Goal-setting as a means of achievement in professional life is second-nature. We instinctively know certain steps must be taken to get the final result. Stumbling blocks occur and we adjust the plan. We sometimes even need to reset the goal. What we don’t do is throw up our hands and give up. If we did, we’d be fired. So, why is it, with our own fitness, we start and quit over and over again?
At work, we’re accountable to others. Even though many depend on us in our personal lives, we look at our health as a one-person game. It’s human nature, especially for women, to put ourselves last. I think that’s why we’re more willing to let ourselves down than let others down.
It’s imperative in our quest to achieve fitness to mimic the paths to achievement in other parts of our lives. Specifically, we need to set goals, have concrete plans to meet those goals and be accountable for them.
Setting goals. The gold standard of goal setting is the SMART principle. Goals must be specific, measurable, attainable, relevant and time-bound. Specific – clearly states what you will accomplish. Measureable – if you have no way of measuring your progress, you can’t know if you’re progressing. Attainable – needs to be realistically and safely achieved. You can’t say you’re going to run 10 miles a week off the bat or lose 10 pounds in a month. Neither is safe or realistic. Relevant – the goals have to fit with your needs, abilities and interests. If you hate gyms, a gym membership isn’t relevant. Time-bound – know your end point otherwise you can’t know if you’re on track to achieving success.
Consider a common annual fitness goal, the New Year’s resolution: This year I’m going to the gym every week so I will lose weight. It meets none of the SMART goal criteria. Let’s take that empty promise and turn it into a real goal: Beginning tomorrow, I’m going to exercise to feel better and lose 20 pounds in 6 months by attending a Spin class once a week and taking a one-hour walk in my neighborhood twice a week.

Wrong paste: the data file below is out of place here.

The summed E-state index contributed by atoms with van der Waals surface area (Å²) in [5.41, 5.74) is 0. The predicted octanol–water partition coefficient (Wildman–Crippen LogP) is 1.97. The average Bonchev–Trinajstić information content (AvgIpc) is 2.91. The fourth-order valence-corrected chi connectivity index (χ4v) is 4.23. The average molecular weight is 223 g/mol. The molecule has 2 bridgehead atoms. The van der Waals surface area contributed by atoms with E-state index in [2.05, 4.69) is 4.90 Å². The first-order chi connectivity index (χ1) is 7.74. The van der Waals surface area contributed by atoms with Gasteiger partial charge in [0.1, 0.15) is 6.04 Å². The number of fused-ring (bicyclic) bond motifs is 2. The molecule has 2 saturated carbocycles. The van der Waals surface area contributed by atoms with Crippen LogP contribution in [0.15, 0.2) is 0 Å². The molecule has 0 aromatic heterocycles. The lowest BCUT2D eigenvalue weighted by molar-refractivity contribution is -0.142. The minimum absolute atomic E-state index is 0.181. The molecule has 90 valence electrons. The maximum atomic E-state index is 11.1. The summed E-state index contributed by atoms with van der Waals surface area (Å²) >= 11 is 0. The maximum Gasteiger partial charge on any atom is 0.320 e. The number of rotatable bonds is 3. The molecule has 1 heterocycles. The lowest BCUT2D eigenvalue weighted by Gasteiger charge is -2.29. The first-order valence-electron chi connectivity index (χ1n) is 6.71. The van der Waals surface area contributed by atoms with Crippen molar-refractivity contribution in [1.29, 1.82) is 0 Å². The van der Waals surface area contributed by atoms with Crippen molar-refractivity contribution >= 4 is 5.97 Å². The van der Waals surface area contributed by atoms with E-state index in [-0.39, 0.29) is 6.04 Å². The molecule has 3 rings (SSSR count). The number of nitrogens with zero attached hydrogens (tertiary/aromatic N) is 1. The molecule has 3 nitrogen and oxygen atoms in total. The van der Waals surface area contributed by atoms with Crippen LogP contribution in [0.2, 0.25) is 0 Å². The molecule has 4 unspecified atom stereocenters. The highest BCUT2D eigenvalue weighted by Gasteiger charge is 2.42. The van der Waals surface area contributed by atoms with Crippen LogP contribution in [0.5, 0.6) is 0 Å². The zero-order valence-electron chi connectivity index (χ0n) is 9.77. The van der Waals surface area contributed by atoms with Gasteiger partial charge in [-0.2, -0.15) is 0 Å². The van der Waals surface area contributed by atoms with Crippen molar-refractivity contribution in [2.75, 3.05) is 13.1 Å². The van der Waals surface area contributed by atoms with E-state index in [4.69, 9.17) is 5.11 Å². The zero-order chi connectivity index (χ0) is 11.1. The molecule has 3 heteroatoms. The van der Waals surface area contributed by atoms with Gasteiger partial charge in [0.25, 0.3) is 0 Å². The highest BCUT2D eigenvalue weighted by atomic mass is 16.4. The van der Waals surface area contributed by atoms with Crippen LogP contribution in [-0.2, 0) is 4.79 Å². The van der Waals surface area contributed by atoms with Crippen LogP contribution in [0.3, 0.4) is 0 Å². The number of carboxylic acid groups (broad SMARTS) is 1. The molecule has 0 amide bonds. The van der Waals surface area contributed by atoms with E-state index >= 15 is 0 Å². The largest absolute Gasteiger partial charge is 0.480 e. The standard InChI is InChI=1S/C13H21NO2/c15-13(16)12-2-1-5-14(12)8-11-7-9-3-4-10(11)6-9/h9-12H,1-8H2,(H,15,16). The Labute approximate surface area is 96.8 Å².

The person in this scenario wants to establish a fit lifestyle for improved health. She knows she enjoys a specific Spin class that works with her schedule – she’s confident she’ll attend it weekly. She also enjoys walking in her neighborhood and knows she has the availability to walk one hour twice weekly. She’s overweight, 20 pounds of weight loss in 6 months (3.5 lbs/month) is safe and achievable by increasing her weekly cardio output from zero to 3 hours of moderate to vigorous activity.
Plan, plan, plan. It’s not enough to set the goal, you need to have a plan, usually in the form of a series of SMART short-term goals. The plan should include specific times to assess your progress. Also, you need to have a plan to address set backs and give yourself permission to tweak and reset goals, always aligning with the SMART principle.
Using the example above, she already has SMART weekly exercise goals spelled out. This is her starting point. In a few months, she may need to change what and how much she does weekly for exercise in order to progress. She should weigh herself regularly to assess progress in her weight loss goal. Based on the results of her weigh-ins, she might need to add short-term food goals. For example, she could create SMART daily portion control goals. If she has an injury or illness that sidelines her for more than a week, she must be prepared to accept this and move on by adjusting one or more of the parameters in her long-term goal. She should plan to set new SMART goals the day after she achieves her 20 pound weight loss.
Be accountable. The best thing you can do for accountability’s sake is write your short and long-term goals down, sign it and share it with someone who is trustworthy and supportive. I don’t call it a contract because it’s too rigid and doesn’t allow for inevitable events beyond our control. Better to call it an agreement, knowing you will revisit the agreement periodically and, perhaps, you’ll need to amend or adjust the agreement. Logging or journaling is a great way to stay accountable for your short-term exercise and diet goals. It serves as a motivator, yardstick and progress report all in one.
Rewards are an important part of the accountability process. If you are going to hold yourself accountable for your failures then you must hold yourself accountable for your successes. The sacrifices you make to be fit is no small achievement. You should have small rewards for meeting short-term goals and larger ones for long-term goals. Don’t reward yourself with food or drink because those sabotage your fitness goals. Instead, make arrangements for an hour of free time and get a massage or mani/pedi or buy a new article of clothing. If money is tight, take a bubble bath or a nap or bring a book to the park. It should be a treat you’ll want to earn again and again.
We accept we have people who need us – spouse, children, aging parent, friend with cancer, sibling in a crisis – we owe it to them to be a strong, reliable shoulder to lean on. But, more importantly, we owe it to ourselves to live the best, most fulfilling life possible. When we do that, we offer others the strongest, most reliable shoulder we can give. So be SMART, be fit, be happy.